500 Indians return from Libya with horror tales (Fifth Lead)By IANS
Sunday, February 27, 2011
NEW DELHI - Some hugged and kissed in relief as over 500 Indians arrived here from Libya in two specially arranged flights Sunday, after days of harassment, fear and hopelessness in the north African country where a mass revolt has erupted against Muammar Gaddafi.
Many had worried relatives waiting for them outside Terminal 2 of Indira Gandhi International Airport (IGIA) here. From being robbed to surviving without water and food for days, tales of pain, suffering — and finally rescue — rang out loud.
“They took away all my belongings — mobile phone, money, laptop and my car. Immediately after hearing sounds of gunshot, we went under a container and stayed there for 45 minutes. Somehow we escaped,” said a tired Mohammad Sali, 63, who worked with a company as an engineer.
The first flight, a Boeing 747, carrying 291 Indian nationals, arrived around Saturday midnight. The second batch of 237, picked from the Libyan capital Tripoli, came in an Airbus A330 at 4.10 a.m. Sunday.
Two special Air India flights are being operated every day to bring back Indians in Libya, where escalating protests against the Gaddafi regime has turned bloody. More than 1,000 people have reportedly died in a crackdown by security forces.
Minister of State for External Affairs E. Ahamed and Foreign Secretary Nirupama Rao were at the airport to receive the evacuated Indian nationals Sunday.
Another two Air India flights are to leave for Tripoli to evacuate 500 more Indians. A Gulf Air flight with 67 Indians who entered Egypt by land will touch down in Mumbai Monday morning.
“Many Indians are still there who have not eaten for the last four-five days. There is no facility for food, water, and the situation is really bad,” said 27-year-old Moben Kureshi, a factory worker who was on the first flight.
The Indians thanked the authorities for bringing them back home safely but looked worried for several other countrymen still stuck in Libya.
“People who are far off from the embassy are facing problems; they haven’t had water to drink for one week. No food supply,” said Sajjan Lal, a doctor.
Many evacuees who had left behind their assets don’t want to go back to Libya again.
“We left everything there and came back had no plans to go back even if the situation gets normal,” said a woman.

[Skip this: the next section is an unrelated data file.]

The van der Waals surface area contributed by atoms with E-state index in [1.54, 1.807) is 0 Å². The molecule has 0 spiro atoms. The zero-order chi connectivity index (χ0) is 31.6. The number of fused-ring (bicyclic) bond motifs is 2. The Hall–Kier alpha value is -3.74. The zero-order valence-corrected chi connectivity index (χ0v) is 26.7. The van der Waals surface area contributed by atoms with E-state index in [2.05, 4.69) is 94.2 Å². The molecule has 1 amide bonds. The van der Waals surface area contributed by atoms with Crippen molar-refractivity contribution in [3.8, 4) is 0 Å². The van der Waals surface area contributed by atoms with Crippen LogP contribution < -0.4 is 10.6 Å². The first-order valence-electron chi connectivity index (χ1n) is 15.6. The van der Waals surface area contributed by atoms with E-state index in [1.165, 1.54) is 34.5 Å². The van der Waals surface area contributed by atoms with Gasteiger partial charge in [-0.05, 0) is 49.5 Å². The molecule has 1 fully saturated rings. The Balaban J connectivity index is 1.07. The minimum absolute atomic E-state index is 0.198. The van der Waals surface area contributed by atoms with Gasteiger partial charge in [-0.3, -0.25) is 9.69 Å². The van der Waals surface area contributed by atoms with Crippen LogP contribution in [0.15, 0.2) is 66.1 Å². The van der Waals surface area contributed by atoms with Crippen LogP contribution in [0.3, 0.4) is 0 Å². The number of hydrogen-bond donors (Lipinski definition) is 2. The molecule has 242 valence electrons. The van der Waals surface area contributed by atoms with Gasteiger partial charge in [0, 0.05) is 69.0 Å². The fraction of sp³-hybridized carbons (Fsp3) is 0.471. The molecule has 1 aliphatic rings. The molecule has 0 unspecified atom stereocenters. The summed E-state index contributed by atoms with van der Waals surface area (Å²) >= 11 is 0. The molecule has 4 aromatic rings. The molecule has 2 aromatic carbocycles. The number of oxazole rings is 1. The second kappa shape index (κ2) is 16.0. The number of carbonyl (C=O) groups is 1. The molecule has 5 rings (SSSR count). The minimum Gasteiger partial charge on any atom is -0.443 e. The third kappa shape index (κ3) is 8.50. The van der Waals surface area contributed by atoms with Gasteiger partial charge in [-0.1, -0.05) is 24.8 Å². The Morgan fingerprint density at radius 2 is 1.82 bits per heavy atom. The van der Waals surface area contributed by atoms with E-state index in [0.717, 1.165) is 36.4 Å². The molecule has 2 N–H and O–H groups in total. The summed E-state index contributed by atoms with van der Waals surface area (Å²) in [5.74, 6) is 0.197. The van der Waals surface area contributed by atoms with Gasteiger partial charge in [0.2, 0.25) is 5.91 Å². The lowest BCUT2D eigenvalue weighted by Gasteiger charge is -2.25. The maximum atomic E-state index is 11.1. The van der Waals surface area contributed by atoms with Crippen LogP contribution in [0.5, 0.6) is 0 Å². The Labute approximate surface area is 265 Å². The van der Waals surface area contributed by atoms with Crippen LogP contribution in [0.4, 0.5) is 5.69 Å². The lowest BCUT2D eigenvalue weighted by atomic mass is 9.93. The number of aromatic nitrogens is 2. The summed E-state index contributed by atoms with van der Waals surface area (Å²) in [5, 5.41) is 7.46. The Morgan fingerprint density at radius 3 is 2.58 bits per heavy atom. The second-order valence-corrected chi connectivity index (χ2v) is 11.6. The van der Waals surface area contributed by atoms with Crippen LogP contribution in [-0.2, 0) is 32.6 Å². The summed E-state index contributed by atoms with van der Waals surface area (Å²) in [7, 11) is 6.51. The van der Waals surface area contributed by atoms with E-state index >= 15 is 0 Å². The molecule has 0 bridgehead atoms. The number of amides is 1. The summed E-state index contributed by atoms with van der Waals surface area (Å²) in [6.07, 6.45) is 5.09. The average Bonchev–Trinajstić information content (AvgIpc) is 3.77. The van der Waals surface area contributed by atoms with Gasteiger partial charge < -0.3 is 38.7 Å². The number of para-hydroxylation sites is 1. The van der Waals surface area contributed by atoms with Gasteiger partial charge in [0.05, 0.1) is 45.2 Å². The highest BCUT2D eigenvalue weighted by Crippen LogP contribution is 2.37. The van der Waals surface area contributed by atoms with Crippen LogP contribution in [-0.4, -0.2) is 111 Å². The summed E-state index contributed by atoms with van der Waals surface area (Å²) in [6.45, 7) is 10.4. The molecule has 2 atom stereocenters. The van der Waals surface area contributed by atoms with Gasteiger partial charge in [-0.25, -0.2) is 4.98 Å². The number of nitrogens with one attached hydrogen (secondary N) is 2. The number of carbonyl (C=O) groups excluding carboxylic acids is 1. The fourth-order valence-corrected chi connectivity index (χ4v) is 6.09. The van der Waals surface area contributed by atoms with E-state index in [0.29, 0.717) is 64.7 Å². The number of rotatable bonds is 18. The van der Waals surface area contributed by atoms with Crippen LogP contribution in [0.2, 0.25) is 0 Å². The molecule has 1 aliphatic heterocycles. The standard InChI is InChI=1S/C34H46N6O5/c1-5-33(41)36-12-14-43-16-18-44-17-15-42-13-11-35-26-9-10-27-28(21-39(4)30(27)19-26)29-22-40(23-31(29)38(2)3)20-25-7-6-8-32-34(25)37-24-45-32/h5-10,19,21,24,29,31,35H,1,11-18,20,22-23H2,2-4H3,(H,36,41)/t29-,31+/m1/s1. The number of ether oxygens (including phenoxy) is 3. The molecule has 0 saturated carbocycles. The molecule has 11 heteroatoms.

Said another passenger: “The trouble was mainly outside Tripoli. We were not involved in the trouble but feared it could affect us in Tripoli. We are concerned over people staying in isolated camps, provided by private companies.”
The planes arrived in Delhi at Terminal 2, the erstwhile international terminal of the IGIA currently used for special purposes like processing of Haj passengers. It has been specially leased from Delhi International Airport Ltd (DIAL), which operates the airport.
Minister Ahamed announced that arrangements were made for the returning Indians to be taken to their native places at government cost.
Rao told reporters she visited the airport to receive “our citizens” who were returning from Libya. Overseas Indian Affairs Secretary A. Didar Singh was also present.
Officials said food had been arranged for the returning Indias. They were give facilities to telephone their families.
Counters had been set up to arrange rail and air tickets for them while representatives of at least 12 states were present for any further help.
Three Indian Navy ships have also sailed to Libya to help in the return of the 18,000 Indians in the country, while the external affairs ministry said another passenger ship, presently in the Mediterranean Sea, is being chartered for evacuation and expected to reach Libya’s Benghazi Monday.
The ships will evacuate Indians from Libya to Malta or Egypt, from where they will fly to India. The fleet is expected to reach Libya in 10 days.